For residents who cannot use electronic devices, some communities offer to exchange photos of them (often featuring handwritten notes) with loved ones. Communities also encourage seniors to make scrapbooks out of old photos to share with loved ones, which allows them to reminisce about positive memories. Senior living communities often communicate with their residents through email, and some even have TV systems in-house that they can use to broadcast the weather and daily activities for residents.
For seniors who know how to navigate the internet, there are many options for virtual entertainment. Billboard maintains a list of upcoming concert livestreams from popular artists, often giving proceeds to charity. Seniors can also find many nostalgic old concerts from the past century on YouTube. Many senior living facilities have encouraged residents to build community-wide playlists on Spotify and other services. Google Arts and Culture offers virtual tours of museums and galleries around the globe, with a top ten list of popular destinations. Radio stations are always an entertainment option, whether accessed through radios or the internet; apps such as Tune-In allow streaming of current radio stations while YouTube channels such as Classic Radio offer access to iconic radio shows of the 20s, 30s, and 40s. Seniors can access eBooks through several online libraries and audiobooks on sites such as Audible and YouTube. Residents can enjoy reading on their own or in book clubs that include family, friends, and/or other residents.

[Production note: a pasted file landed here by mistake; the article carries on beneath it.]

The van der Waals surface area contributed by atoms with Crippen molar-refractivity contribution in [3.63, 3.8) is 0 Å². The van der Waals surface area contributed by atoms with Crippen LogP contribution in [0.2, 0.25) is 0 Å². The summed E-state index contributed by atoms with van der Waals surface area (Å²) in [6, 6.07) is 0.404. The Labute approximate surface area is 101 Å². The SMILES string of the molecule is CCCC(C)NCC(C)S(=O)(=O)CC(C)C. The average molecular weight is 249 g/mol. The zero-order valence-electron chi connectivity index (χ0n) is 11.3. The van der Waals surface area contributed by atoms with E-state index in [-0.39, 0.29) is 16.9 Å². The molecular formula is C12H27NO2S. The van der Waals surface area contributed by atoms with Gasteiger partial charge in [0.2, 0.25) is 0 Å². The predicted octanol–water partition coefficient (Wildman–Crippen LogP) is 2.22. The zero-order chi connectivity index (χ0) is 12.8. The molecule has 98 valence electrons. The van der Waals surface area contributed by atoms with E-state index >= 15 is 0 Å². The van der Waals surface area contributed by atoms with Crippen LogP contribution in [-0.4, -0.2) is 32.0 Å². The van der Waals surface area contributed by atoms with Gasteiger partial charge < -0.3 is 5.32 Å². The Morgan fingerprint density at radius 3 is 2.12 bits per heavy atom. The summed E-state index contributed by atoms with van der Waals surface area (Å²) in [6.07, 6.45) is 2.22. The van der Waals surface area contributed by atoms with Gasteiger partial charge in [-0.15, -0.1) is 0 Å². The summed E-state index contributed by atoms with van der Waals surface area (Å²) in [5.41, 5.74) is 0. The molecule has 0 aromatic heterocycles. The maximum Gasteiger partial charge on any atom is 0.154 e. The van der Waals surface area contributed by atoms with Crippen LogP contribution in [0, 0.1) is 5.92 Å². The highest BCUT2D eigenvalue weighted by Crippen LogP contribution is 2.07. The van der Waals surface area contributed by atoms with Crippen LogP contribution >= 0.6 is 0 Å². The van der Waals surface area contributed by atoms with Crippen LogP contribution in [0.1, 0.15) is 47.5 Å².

Many senior living facilities are currently encouraging their residents to get creative during the lockdown. Painting, drawing, pottery, and other arts and crafts allow people to express themselves and focus themselves on a task productively. Fiber arts such as sewing, knitting, and crocheting allow people to make useful clothing and household items in addition to stimulating their minds. Many people are now donating knit and sewn items, especially masks. Keeping a journal, video diary, or blog also allows seniors a healthy outlet for their thoughts regarding the present and can keep them in the moment.
Plenty of other solo hobbies are beneficial to seniors’ physical and mental health. Taking care of plants allows seniors to stay engaged taking care of something that will liven up their rooms. Some communities even have gardens that people can safely access individually. There are plenty of exercises that seniors can do inside, which help as gyms and group activities are closed. Board games, puzzles, and crosswords are fun ways to stay mentally stimulated, and residents can sometimes even share them over video chatting or the phone.
Still, other senior living facilities survey their residents to determine what activities they would like to enjoy. They may deliver books, colored pencils, markers, crayons, coloring books, puzzles, Sudoku, crosswords, word find puzzles, and treats to residents’ rooms by request. Sometimes, residents can write in with ideas that staff had not yet considered. By sharing activities, senior communities can ease the negative feelings associated with isolation.